Photography for the New Sentara RMH Orthopedic Center
I recently had the privilege of photographing the new Sentara RMH Orthopedic Center for Sentara. It's an incredible facility that I hope I'll never have to use. I say that jokingly, but I'm a little squeamish about all-things-joint-related, so I truly do hope I don't need to go there for any sort of rehab, but I'm really glad its there in the event I do need to use it.
Now for the photography-part of this post. The center is great looking and has an incredible view of the hospital. There is one drawback to all of that natural light, and that's the fact that there's too much light. It's way too bright outside compared to inside, which is why I had to light the subject with an off-camera flash. In this case, the flash was modified with a strip light. It could have easily been an umbrella-softbox, but the strip-light provided a little more light and I didn't mind that it was a slightly 'harder' type of light. If it were a portrait, I might have used a softbox. The strip light also allows us to control those reflections really well as the light occupies less physical space than the softbox.
In this shot, the light is coming from my upper-left. It's obvious that this is the direction of the light due to the shadows. As anyone who knows me will attest, I constantly proclaim, 'light illuminates, shadows define'. The other cool thing about this shot is that because I'm using a mirrorless camera, I'm able to get the camera in between the bands, use the articulating display, and easily get the shot I want without bending down and putting my head between the bands. It's the little things.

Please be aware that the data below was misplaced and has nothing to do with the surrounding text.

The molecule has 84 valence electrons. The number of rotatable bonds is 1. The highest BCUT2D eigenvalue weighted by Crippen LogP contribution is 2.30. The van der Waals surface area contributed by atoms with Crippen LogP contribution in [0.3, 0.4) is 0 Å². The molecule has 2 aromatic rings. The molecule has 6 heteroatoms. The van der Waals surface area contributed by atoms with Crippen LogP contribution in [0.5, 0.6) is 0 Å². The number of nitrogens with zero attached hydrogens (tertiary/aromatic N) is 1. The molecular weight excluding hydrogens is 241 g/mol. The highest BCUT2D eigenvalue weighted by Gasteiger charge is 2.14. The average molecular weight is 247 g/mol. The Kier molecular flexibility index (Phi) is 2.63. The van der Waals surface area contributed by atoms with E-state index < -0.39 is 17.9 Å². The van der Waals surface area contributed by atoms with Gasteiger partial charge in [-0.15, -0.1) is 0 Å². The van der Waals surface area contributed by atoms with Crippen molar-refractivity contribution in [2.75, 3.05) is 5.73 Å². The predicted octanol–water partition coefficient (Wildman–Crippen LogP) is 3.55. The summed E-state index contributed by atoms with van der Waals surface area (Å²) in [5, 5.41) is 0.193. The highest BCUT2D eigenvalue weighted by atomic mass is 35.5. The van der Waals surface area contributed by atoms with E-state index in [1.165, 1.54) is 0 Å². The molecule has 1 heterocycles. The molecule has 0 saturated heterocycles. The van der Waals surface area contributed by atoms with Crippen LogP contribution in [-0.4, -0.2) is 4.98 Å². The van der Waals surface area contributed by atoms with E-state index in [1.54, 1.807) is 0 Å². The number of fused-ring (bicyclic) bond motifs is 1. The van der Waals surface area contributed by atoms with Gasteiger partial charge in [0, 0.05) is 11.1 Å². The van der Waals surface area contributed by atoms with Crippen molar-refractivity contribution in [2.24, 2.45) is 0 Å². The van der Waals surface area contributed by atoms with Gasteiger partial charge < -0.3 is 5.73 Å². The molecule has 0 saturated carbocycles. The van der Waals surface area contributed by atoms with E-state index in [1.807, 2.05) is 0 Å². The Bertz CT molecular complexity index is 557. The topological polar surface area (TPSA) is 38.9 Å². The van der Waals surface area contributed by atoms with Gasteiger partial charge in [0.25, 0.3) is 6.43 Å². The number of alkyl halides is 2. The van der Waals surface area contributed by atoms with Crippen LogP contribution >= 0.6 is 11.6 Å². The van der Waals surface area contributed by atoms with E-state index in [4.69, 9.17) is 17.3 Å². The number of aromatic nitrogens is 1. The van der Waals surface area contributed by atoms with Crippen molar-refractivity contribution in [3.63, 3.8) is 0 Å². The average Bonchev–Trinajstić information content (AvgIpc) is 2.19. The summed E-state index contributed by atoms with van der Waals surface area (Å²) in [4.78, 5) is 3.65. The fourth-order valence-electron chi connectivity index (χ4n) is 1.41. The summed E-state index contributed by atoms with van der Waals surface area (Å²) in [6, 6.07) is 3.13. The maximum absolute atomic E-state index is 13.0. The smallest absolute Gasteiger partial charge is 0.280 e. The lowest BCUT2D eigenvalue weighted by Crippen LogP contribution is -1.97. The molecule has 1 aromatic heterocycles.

Here we are again, this time instead of using the bands, we're using the faux-brick wall to visually explain another rehab exercise one can do in the new Orthopedic Center. The light's location is obvious again. It's out of the frame, its illuminating both the subject, the ball, and the wall. It's basically a miniature indoor sun.
Moving on to a different area of the facility, we find ourselves with a doctor who does hand surgery. Again, one of those things I hope not to have to think about for a long time. The fluorescent lights in most buildings are horrible. They stink. They're a nasty color, they have a slow cycle (forcing use to shoot at 1/125sec or below, otherwise part of the frame will be a different color temperature than another), and they cast scary light on subject. The best thing we can do is overpower them, and that's what we've done here. The doctor now has flattering, directional light because I've reduced the natural light and overpowered it with my artificial light.
And we conclude with a shot of the model hand the doctor uses to show her patients what's actually going on inside of their bodies. Gross. Weird. Sick. I'm a luddite, I just prefer not to think about it or I get freaked out. They made fun of me for being grossed out by it. That's OK, I'll just stick to photography.